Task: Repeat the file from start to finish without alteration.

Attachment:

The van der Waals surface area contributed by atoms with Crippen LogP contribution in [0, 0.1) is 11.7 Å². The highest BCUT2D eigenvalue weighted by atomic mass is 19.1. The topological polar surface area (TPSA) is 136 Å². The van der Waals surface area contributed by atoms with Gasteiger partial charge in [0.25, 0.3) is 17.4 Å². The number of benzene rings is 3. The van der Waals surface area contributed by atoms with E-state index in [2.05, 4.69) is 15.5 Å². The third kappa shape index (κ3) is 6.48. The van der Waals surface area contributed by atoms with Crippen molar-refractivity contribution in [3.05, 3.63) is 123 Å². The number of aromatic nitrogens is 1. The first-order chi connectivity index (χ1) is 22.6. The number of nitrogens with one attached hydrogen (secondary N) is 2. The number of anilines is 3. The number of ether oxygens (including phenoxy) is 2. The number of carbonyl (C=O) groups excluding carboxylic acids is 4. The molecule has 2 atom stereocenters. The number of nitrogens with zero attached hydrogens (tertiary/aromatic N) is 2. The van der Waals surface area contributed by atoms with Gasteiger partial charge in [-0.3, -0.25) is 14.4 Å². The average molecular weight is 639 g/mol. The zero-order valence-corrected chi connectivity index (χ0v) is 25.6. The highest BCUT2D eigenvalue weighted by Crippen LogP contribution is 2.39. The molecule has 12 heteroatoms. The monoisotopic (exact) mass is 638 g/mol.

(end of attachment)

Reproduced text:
The van der Waals surface area contributed by atoms with Crippen LogP contribution in [0, 0.1) is 11.7 Å². The highest BCUT2D eigenvalue weighted by atomic mass is 19.1. The topological polar surface area (TPSA) is 136 Å². The van der Waals surface area contributed by atoms with Gasteiger partial charge in [0.25, 0.3) is 17.4 Å². The number of benzene rings is 3. The van der Waals surface area contributed by atoms with E-state index in [2.05, 4.69) is 15.5 Å². The third kappa shape index (κ3) is 6.48. The van der Waals surface area contributed by atoms with Crippen molar-refractivity contribution in [3.05, 3.63) is 123 Å². The number of aromatic nitrogens is 1. The first-order chi connectivity index (χ1) is 22.6. The number of nitrogens with one attached hydrogen (secondary N) is 2. The number of anilines is 3. The number of ether oxygens (including phenoxy) is 2. The number of carbonyl (C=O) groups excluding carboxylic acids is 4. The molecule has 2 atom stereocenters. The number of nitrogens with zero attached hydrogens (tertiary/aromatic N) is 2. The van der Waals surface area contributed by atoms with Gasteiger partial charge in [-0.3, -0.25) is 14.4 Å². The average molecular weight is 639 g/mol. The zero-order valence-corrected chi connectivity index (χ0v) is 25.6. The highest BCUT2D eigenvalue weighted by Crippen LogP contribution is 2.39. The molecule has 12 heteroatoms. The monoisotopic (exact) mass is 638 g/mol.